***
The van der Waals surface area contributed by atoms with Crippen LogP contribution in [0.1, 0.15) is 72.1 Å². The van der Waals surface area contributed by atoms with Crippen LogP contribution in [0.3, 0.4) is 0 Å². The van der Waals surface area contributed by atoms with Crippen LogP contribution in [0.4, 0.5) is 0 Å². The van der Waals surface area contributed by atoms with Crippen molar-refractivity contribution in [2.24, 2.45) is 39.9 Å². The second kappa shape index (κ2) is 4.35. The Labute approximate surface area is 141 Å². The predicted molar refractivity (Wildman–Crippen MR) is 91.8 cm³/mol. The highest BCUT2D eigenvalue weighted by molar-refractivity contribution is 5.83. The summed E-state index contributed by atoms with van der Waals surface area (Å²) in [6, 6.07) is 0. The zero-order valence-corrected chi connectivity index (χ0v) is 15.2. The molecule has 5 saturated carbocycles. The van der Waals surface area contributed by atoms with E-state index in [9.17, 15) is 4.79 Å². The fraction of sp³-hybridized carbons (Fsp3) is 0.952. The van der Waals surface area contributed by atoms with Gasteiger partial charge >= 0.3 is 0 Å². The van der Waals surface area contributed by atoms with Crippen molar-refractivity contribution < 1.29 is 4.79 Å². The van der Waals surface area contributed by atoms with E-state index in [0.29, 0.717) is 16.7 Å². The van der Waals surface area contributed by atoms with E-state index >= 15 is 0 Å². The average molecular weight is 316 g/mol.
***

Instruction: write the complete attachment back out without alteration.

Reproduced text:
The van der Waals surface area contributed by atoms with Crippen LogP contribution in [0.1, 0.15) is 72.1 Å². The van der Waals surface area contributed by atoms with Crippen LogP contribution in [0.3, 0.4) is 0 Å². The van der Waals surface area contributed by atoms with Crippen LogP contribution in [0.4, 0.5) is 0 Å². The van der Waals surface area contributed by atoms with Crippen molar-refractivity contribution in [2.24, 2.45) is 39.9 Å². The second kappa shape index (κ2) is 4.35. The Labute approximate surface area is 141 Å². The predicted molar refractivity (Wildman–Crippen MR) is 91.8 cm³/mol. The highest BCUT2D eigenvalue weighted by molar-refractivity contribution is 5.83. The summed E-state index contributed by atoms with van der Waals surface area (Å²) in [6, 6.07) is 0. The zero-order valence-corrected chi connectivity index (χ0v) is 15.2. The molecule has 5 saturated carbocycles. The van der Waals surface area contributed by atoms with E-state index in [9.17, 15) is 4.79 Å². The fraction of sp³-hybridized carbons (Fsp3) is 0.952. The van der Waals surface area contributed by atoms with Gasteiger partial charge >= 0.3 is 0 Å². The van der Waals surface area contributed by atoms with Crippen molar-refractivity contribution < 1.29 is 4.79 Å². The van der Waals surface area contributed by atoms with E-state index in [0.29, 0.717) is 16.7 Å². The van der Waals surface area contributed by atoms with E-state index >= 15 is 0 Å². The average molecular weight is 316 g/mol.